Even after food for human survival became less of an issue, the spirit of competition between condors and hunters lived on. As Andrew Jackson Grayson  wrote in the late 1860s: "In the early days of California history it [the condor] was more frequently met with than now, being of a cautious and shy disposition the rapid settlement of the country has partially driven it off to more secluded localities. I remember the time when this vulture was much disliked by the hunter because of its ravages upon any large game he may have killed and left exposed for only a short length of time. So powerful is its sight that it will discover a dead deer from an incredible distance while soaring in the air" [91].

   It seems to me that condor losses to shooting are much understated in the available record. Nevertheless, even if the loss from gunfire was much more than the actual record shows, and even if strychnine poisoning was much more prevalent than seems likely, it's still doubtful there would have been enough impact from both combined to have caused the disappearance of condors over such a vast area. The truth about the losses in the northern condor range probably is much more nuanced and complicated.

*   *   *

An Hypothesis

    During my studies of California condors in the 1970s, it appeared to me that – even within the relatively limited range of the species by that time – the condors were not acting as a single population. To be sure that my surveys were adequately covering all parts of the range, I made special effort to increase condor records from the Coast Ranges between Santa Barbara and the Bay Area, by spending more time there myself and by recruiting new condor reporters. Yet, between 1966 and 1974, out of a total of 2,586 condor records, only 356 (13.7 per cent) were in the Coast Ranges, the rest being in the “Sespe-Piru” area of Ventura and Los Angeles counties, and northeast through the Tehachapi Mountains into the southern Sierra Nevada. Of even more significance, the largest group seen in the Coast Ranges during that period included only five condors, and that high a number was recorded only once in the 9-year period. In contrast, there were groups of over 10 birds seen every year in the eastern part of the condor range, groups of 15 or more in eight years,  and groups of over 20 in four years. The Carrizo Plains, one of the most used feeding areas in the Coast Ranges during Koford’s research in the 1930s and 1940s, did not produce any records of more than four condors together. The area still supported considerable livestock,  and was less than 25 air miles from highly used condor areas at the south end of the San Joaquin Valley.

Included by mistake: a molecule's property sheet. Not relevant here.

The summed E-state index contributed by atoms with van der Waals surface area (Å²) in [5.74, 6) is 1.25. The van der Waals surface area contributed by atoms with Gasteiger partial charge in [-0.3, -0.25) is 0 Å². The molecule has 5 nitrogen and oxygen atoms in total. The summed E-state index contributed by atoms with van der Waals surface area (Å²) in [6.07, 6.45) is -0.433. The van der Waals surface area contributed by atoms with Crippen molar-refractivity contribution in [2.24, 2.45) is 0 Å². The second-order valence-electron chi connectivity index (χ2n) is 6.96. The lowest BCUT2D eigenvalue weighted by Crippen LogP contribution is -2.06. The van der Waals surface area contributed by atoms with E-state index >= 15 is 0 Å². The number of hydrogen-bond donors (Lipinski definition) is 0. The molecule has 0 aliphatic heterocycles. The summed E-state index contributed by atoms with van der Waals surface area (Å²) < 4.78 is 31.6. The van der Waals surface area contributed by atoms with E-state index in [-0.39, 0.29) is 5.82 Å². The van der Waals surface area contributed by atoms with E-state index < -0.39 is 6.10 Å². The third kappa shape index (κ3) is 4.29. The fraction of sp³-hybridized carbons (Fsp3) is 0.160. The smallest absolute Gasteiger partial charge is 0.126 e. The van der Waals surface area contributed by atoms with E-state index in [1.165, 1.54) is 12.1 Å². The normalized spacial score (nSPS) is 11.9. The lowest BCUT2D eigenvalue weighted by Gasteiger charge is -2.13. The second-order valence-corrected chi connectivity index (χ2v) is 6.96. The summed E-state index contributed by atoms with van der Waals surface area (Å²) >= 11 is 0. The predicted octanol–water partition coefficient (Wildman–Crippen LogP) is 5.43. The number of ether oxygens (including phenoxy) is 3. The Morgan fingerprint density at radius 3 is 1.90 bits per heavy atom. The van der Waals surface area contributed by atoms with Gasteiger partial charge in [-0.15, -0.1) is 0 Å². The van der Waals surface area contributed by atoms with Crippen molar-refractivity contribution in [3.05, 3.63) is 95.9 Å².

These findings led me to write the following [92]: “The regularity with which condors are observed in certain areas at specific times of year, and in relatively predictable numbers, indicates that at least two subpopulations of condors exist. The division in the population occurs near the Santa Barbara-Ventura County line.” Later writers erroneously stated that I believed “condors existed in two main subpopulations with a line of separation that was, at most, rarely crossed” [93]. Actually, I did not define a “line,” but a strip of land perhaps 25 miles wide, including parts of  Santa Barbara, Ventura, and Kern counties, in which I considered the “subpopulation affinity unknown.”

   Support for the subpopulation hypothesis came in the 1980s, when researchers were able to put radio transmitters on 11 condors, and follow their movements for from one to four years. Only four of the condors from my “Sespe-Sierra” subpopulation area had traveled more than a few miles into what I considered “Coast Range” habitat. One of these was a bird whose home territory was within my “subpopulation affinity unknown” area, and only one of the four birds made more than two trips outside the range I would have expected them to occupy [94]. It’s unfortunate that there were no radioed Coast Range birds farther away from the mixing area. Had there been, the hypothesis could have been better tested.

   It should not be surprising that, with birds as traditional in their movements as condors, groups associated with various nesting, roosting and foraging areas would - over time - develop their own seasonal movements. Time constraints would preclude long distance foraging by breeding condors, and a combination of distance and learned behavior seemed to define where and how far non-breeders would go. It would have been likely for condors from the Sisquoc area to mix on occasion with birds from the Sespe (nest area to nest area of about 40 miles). Condors from nests and roosts in central San Luis Obispo County might share habitat with Sisquoc birds (40-50 miles apart), but it would have been much less likely that they would regularly travel into Sespe territory. Similarly, condors resident in central Monterey County probably mixed regularly with San Luis Obispo birds, less regularly with Sisquoc condors, and rarely with the Sespe population. Each leg north (or south from the Sespe and Sisquoc areas) would render each group more isolated from those farthest from them, until distance alone would have precluded certain condors from ever meeting with one another.